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Boaty McBoatface returns from its inaugural mission

The most famous little submarine in the world has returned from a 110-mile-plus journey, bringing back heaps of ocean temperature data from the Antarctic.


Boaty McBoatface, the autonomous submarine, is winched prior to the keel-laying ceremony of the new polar research ship, RRS Sir David Attenborough.

Christopher Furlong / Getty Images

Boaty McBoatface, the data-gathering unmanned submarine made famous by its public naming contest last year, has returned, according to the University of Southamton.

Sent on its first set of three missions back in May, Boaty traveled more than 110 miles (180 km), reaching depths of 13,100 feet (4,000 meters) during the course of its seven-week trip through the Orkney Passage. The mission took Boaty to the Weddell Sea about 500 miles (800 km) from the Antarctic Peninsula. It used onboard instruments to measure things like water temperature, turbulence data and water flow rates to try to understand how ocean currents affect climate change.

The Orkney passage was specifically chosen for the mission because it acts as a "choke point" where deep sea currents pass through from Antarctica's Weddell Sea to the Atlantic Ocean. Scientists worry that changing wind temperatures over the Southern Ocean are warming the ocean water layers, changing the dynamics of deep sea currents.

Researchers created an animation to show the path Boaty would take on its mission:

With Boaty back on the Sir David Attenborough in Britain, scientists from the National Oceanography Center, Southampton University and the British Antarctic Survey will be able to sift through the data to map ocean currents and how they affect the world's climate.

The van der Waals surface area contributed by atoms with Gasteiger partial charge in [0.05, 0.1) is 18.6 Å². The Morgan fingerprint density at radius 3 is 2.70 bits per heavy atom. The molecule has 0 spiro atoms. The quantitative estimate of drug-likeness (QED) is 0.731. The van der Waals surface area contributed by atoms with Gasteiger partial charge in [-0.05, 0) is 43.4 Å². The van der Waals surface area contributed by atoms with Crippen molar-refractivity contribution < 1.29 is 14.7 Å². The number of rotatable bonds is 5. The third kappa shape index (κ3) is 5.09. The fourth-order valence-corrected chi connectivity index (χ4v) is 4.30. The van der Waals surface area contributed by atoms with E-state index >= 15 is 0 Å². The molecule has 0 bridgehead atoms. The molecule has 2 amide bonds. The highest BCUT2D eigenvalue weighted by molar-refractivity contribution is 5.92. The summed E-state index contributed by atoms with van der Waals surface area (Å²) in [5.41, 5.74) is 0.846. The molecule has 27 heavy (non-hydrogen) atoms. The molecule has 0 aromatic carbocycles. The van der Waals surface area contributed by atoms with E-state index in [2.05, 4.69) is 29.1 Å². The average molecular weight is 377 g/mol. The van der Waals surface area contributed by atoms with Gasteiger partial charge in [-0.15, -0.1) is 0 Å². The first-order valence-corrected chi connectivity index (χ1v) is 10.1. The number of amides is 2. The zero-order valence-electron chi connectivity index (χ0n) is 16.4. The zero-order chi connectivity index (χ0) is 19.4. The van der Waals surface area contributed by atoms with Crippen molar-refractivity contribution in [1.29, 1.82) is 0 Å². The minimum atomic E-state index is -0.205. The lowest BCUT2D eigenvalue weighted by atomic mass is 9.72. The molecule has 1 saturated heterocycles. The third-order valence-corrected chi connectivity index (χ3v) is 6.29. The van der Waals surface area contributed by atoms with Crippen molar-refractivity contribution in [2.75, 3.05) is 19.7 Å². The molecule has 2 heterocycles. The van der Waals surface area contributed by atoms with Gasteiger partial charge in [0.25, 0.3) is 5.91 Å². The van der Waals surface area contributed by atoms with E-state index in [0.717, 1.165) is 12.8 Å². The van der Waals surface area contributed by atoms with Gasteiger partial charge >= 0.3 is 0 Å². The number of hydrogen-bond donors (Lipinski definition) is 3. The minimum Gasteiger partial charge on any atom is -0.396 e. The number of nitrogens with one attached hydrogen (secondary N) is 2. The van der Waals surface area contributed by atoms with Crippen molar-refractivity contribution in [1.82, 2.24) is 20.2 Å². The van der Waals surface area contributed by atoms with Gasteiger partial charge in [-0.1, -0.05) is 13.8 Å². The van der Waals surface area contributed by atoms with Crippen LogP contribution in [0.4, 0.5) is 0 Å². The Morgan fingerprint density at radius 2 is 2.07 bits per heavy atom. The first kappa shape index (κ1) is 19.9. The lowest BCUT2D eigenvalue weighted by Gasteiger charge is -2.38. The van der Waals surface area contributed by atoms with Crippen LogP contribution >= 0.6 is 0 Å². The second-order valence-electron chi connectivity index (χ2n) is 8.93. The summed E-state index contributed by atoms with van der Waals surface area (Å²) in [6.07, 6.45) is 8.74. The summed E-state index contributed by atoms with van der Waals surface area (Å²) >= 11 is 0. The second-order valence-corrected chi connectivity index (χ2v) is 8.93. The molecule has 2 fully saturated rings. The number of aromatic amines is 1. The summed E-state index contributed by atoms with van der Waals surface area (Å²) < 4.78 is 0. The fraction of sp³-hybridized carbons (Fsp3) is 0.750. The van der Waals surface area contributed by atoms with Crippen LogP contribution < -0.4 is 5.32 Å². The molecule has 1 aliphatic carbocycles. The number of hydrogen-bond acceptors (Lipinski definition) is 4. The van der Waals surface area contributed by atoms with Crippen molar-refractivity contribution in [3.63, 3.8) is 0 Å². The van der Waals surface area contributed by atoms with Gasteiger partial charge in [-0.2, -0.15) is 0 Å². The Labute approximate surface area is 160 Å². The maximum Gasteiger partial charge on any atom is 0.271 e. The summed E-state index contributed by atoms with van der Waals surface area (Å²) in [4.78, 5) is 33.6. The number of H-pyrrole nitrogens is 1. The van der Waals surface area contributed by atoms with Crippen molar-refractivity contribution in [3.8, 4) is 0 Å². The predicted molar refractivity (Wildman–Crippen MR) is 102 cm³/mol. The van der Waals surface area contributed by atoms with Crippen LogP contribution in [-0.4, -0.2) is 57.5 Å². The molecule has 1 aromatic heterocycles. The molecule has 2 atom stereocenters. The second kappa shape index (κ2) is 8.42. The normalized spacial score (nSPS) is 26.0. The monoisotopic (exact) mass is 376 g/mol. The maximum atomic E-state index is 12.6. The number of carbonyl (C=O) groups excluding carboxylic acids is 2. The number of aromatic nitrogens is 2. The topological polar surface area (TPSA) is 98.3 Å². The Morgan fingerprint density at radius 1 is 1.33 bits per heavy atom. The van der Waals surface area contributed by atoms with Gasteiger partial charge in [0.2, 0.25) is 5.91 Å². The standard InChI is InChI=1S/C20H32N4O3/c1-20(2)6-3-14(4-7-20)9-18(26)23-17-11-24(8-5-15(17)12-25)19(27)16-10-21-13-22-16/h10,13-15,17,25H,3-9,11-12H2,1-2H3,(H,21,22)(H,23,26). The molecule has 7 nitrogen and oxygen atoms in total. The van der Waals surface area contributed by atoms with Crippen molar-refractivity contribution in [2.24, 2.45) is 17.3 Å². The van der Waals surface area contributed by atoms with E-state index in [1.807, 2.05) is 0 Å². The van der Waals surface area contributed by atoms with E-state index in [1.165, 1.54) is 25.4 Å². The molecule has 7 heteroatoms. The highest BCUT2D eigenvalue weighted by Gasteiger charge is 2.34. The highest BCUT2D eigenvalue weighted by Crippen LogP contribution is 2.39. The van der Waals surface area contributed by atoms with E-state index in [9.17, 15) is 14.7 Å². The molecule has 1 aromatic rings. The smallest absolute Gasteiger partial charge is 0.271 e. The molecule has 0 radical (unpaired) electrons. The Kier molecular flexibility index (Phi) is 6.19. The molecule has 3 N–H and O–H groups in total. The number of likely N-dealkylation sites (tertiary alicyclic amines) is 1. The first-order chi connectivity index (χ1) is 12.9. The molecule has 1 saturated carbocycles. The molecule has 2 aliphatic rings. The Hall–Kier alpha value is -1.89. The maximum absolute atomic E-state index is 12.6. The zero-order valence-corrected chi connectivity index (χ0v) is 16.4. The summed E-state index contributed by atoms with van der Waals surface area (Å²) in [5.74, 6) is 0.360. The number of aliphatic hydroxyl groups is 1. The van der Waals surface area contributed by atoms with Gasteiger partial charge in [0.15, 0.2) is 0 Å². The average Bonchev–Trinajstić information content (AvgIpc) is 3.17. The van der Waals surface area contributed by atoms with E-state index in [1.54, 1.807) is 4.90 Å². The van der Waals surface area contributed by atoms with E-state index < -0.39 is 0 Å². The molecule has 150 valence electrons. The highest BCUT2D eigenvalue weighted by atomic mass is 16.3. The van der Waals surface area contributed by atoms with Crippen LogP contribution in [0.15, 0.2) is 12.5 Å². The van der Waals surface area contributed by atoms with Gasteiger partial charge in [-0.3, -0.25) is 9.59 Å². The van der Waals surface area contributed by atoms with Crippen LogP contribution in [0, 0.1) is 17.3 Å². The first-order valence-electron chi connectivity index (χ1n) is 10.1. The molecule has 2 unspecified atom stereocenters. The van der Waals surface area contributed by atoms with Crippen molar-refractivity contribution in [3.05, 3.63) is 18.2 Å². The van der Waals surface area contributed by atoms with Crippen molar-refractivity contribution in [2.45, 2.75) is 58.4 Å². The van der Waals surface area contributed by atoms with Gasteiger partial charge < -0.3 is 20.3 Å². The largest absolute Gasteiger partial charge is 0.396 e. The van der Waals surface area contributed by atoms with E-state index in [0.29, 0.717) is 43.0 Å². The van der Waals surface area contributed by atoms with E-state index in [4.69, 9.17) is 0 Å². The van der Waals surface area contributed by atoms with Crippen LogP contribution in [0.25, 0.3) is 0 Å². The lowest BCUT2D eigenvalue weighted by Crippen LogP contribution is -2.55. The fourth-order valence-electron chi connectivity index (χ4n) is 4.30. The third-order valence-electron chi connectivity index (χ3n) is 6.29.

"We have been able to collect massive amounts of data that we have never been able to capture before due to the way Boaty ... is able to move underwater," Alberto Naveira Garabatom, a scientist from the University of Southampton, said in a statement. "Up until now we have only been able to take measurements from a fixed point, but now, we are able to obtain a much more detailed picture of what is happening in this very important underwater landscape. The challenge for us now, is to analyze it all."

For those who don't remember, the submarine got its unique name from a public naming contest for the UK's newest polar research ship that went viral on social networks. The ever-cheeky public voted for Boaty McBoatface by a wide margin, but the British government, thinking the name not serious enough for its latest vessel, decided to name it after naturalist Sir David Attenborough. As a concession, it named the tiny autonomous yellow submarine Boaty McBoatface instead.

Even with its silly name, Boaty's first mission was deemed a huge success, giving scientists new data that might lead to more insight about climate change.

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